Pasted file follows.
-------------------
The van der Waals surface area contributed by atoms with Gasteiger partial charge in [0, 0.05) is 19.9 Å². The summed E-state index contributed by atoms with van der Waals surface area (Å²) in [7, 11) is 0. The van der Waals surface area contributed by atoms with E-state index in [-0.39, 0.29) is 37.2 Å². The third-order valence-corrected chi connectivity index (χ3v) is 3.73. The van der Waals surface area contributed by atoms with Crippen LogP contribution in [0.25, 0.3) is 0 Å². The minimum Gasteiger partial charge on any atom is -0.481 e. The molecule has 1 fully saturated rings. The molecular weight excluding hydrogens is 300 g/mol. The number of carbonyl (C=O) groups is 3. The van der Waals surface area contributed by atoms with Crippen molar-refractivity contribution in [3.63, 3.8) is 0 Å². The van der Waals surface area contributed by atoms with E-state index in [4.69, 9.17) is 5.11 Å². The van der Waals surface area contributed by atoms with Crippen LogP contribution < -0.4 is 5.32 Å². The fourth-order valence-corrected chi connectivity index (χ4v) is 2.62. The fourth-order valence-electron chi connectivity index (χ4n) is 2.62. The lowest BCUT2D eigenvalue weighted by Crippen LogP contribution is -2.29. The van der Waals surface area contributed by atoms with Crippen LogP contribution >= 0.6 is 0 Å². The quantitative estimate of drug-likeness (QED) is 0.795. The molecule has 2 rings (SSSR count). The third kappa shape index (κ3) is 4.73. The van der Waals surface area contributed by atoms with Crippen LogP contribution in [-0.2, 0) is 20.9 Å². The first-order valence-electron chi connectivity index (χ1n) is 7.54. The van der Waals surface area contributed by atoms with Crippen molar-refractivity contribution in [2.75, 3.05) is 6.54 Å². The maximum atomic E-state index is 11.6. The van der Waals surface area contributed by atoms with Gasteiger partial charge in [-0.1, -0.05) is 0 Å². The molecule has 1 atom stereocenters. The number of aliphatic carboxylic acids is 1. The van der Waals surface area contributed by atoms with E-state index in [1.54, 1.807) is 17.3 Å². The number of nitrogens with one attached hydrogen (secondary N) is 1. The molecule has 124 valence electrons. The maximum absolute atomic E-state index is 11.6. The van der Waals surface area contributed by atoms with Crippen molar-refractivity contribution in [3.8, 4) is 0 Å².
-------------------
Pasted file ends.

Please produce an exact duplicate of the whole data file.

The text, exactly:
The van der Waals surface area contributed by atoms with Gasteiger partial charge in [0, 0.05) is 19.9 Å². The summed E-state index contributed by atoms with van der Waals surface area (Å²) in [7, 11) is 0. The van der Waals surface area contributed by atoms with E-state index in [-0.39, 0.29) is 37.2 Å². The third-order valence-corrected chi connectivity index (χ3v) is 3.73. The van der Waals surface area contributed by atoms with Crippen LogP contribution in [0.25, 0.3) is 0 Å². The minimum Gasteiger partial charge on any atom is -0.481 e. The molecule has 1 fully saturated rings. The molecular weight excluding hydrogens is 300 g/mol. The number of carbonyl (C=O) groups is 3. The van der Waals surface area contributed by atoms with Crippen molar-refractivity contribution in [3.63, 3.8) is 0 Å². The van der Waals surface area contributed by atoms with E-state index in [4.69, 9.17) is 5.11 Å². The van der Waals surface area contributed by atoms with Crippen LogP contribution < -0.4 is 5.32 Å². The fourth-order valence-corrected chi connectivity index (χ4v) is 2.62. The fourth-order valence-electron chi connectivity index (χ4n) is 2.62. The lowest BCUT2D eigenvalue weighted by Crippen LogP contribution is -2.29. The van der Waals surface area contributed by atoms with Crippen LogP contribution >= 0.6 is 0 Å². The quantitative estimate of drug-likeness (QED) is 0.795. The molecule has 2 rings (SSSR count). The third kappa shape index (κ3) is 4.73. The van der Waals surface area contributed by atoms with Crippen LogP contribution in [-0.2, 0) is 20.9 Å². The first-order valence-electron chi connectivity index (χ1n) is 7.54. The van der Waals surface area contributed by atoms with Crippen molar-refractivity contribution in [2.75, 3.05) is 6.54 Å². The maximum atomic E-state index is 11.6. The van der Waals surface area contributed by atoms with Gasteiger partial charge in [-0.1, -0.05) is 0 Å². The molecule has 1 atom stereocenters. The number of aliphatic carboxylic acids is 1. The van der Waals surface area contributed by atoms with E-state index in [1.54, 1.807) is 17.3 Å². The number of nitrogens with one attached hydrogen (secondary N) is 1. The molecule has 124 valence electrons. The maximum absolute atomic E-state index is 11.6. The van der Waals surface area contributed by atoms with Crippen molar-refractivity contribution in [3.8, 4) is 0 Å².